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This is a purely theoretical question.

Given three simple classes:

class Base {

class Sub extends Base {

class SubSub extends Sub {

And a function meant to operate on these classes:

public static void doSomething(Base b) {
  System.out.println("BASE CALLED");
public static void doSomething(Sub b) {
  System.out.println("SUB CALLED");

It seems that the followign code:

SubSub ss = new SubSub();

could legitimately result in printing either BASE CALLED, or SUB CALLED, since SubSub can be casted to both of those. In fact, removing the Sub version of the function causes BASE CALLED to be printed. What actually happens is that "SUB CALLED" is printed. This seems to mean that which function is called doesn't depend on the order the functions are defined in, as the Base version was called first.

Does Java just look at all the different versions of the function and pick the one which requires the smallest traversal up the inheritance stack? Is this standardized? Is it written out in any documentation?

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3 Answers

up vote 8 down vote accepted

The formal specification can be found in part of the Java Language Specification (JLS). Thanks to generics this is pretty complicated, so you might want to look at same section of the first edition of the JLS.

It basically says that the compiler tries to find a version of the method where all parameters including the object the method is called upon are most specific. If no such method exists (e.g. since you have method(Base, Sub) and method(Sub, Base) but not method(Sub, Sub)), then the compilation fails.

Note that the actual choice of method depends on the dynamic type of the target object for instance methods, but not for the parameters. Your example would still work the same on the instance level.

You should be able to give the compiler a helping hand by casting or redeclaring the type of ss. If the declared type of the variable matches a signature exactly then everything is clear for the compiler and maintenance programmers as well. It doesn't matter if you then assign a more specific type as long as the declared type matches.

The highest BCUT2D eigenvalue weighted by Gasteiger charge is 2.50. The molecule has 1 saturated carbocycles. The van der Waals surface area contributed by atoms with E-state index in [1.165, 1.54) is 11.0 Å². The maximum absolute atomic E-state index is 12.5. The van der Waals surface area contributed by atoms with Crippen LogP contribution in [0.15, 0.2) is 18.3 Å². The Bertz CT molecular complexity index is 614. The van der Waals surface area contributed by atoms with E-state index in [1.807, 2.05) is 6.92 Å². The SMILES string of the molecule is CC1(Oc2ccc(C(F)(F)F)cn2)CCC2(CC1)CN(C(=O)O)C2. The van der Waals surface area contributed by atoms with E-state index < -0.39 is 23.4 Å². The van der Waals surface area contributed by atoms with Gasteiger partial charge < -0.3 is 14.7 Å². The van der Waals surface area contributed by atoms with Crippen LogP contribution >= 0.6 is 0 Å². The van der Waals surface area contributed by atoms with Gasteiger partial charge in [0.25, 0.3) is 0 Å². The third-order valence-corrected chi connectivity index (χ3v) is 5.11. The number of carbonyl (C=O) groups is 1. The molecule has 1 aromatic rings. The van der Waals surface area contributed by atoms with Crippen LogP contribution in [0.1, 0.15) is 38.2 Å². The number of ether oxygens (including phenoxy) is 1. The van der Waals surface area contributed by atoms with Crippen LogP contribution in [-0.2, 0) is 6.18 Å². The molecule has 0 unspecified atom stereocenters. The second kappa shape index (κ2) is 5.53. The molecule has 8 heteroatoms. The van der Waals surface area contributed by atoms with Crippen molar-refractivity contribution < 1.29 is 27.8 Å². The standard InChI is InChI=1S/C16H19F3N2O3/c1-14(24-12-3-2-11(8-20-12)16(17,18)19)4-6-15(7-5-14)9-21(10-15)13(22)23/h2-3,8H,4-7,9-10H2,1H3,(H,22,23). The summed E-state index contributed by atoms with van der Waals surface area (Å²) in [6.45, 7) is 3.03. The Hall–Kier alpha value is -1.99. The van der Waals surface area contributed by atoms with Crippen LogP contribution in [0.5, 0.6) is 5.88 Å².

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If I had a method of Base which took a Sub, and a method in Sub which took a Base, wouldn't I be able to call (new Sub()).method(new Sub()) ? I'm trying to understand the last sentence in your 2nd paragraph –  Claudiu Dec 22 '08 at 6:51
You would be able to call it. Actually, here you messed up two different things. You should go one by one, first understand over-loading without entering into over-riding. And then understand how over-riding works. Don't mess both things together. –  Adeel Ansari Dec 22 '08 at 6:55
oh, sorry, i thought you were turning this.method(Sub) into method(this, Sub) explicitly. –  Claudiu Dec 22 '08 at 10:26
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As far as I know, Java and C++ make this decision at compilation time (since these are static functions that are not dynamically dispatchable) based on the most specific matching that they can make. If your static type is SubSub and you have an overload that takes SubSub, this is the one that will be invoked. I'm fairly sure it's in both standards.

If you have a reference or pointer to Base, even if it contains a Sub or a SubSub, you will match the version that takes a Base because at compile time, that is the only assurance that the compiler has.

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This is not dependent on the functions being static. Java (and C++) only do dynamic dispatch on the object itself (on the left of the .), not the other parameters. –  Rolf Rander Dec 22 '08 at 7:19
I'm aware of that, but I think that a method being static is a more general rule than even bothering to look at the rest of the signature so I went with that one first. –  Uri Dec 22 '08 at 17:33
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When you have overloaded static methods then it calls that method that is defined immediately in the class which is invoking the method. If however, no method is defined in the calling class then it will invoke the method inherited from its immediate parent class.

In your case there are two overloaded methods both of which can accept SubSub as parameter. the compiler checks for the most specific match and goes for it. But the most specific match is generally the lowest in the type hierarchy.


Removed the conflicting statement. Two methods in classes that are at the same type hierarchy level can't be in ambiguous state for the compiler to choose. This ambiguity is possible only in the case of multiple inheritance.

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Could you provide an example of your last sentence? –  Claudiu Dec 22 '08 at 4:54
In your example if you make SubSub a subclass of Base then it will give doSomething() as an ambiguos method because then they would be at the same level. –  Tushu Dec 22 '08 at 5:03
No, then it will call the Base version. For your first statement, "call to static method must be made in a static way". –  Adeel Ansari Dec 22 '08 at 5:15
Its not about over-riding here. The question is not well phrased, I guess. –  Adeel Ansari Dec 22 '08 at 6:49
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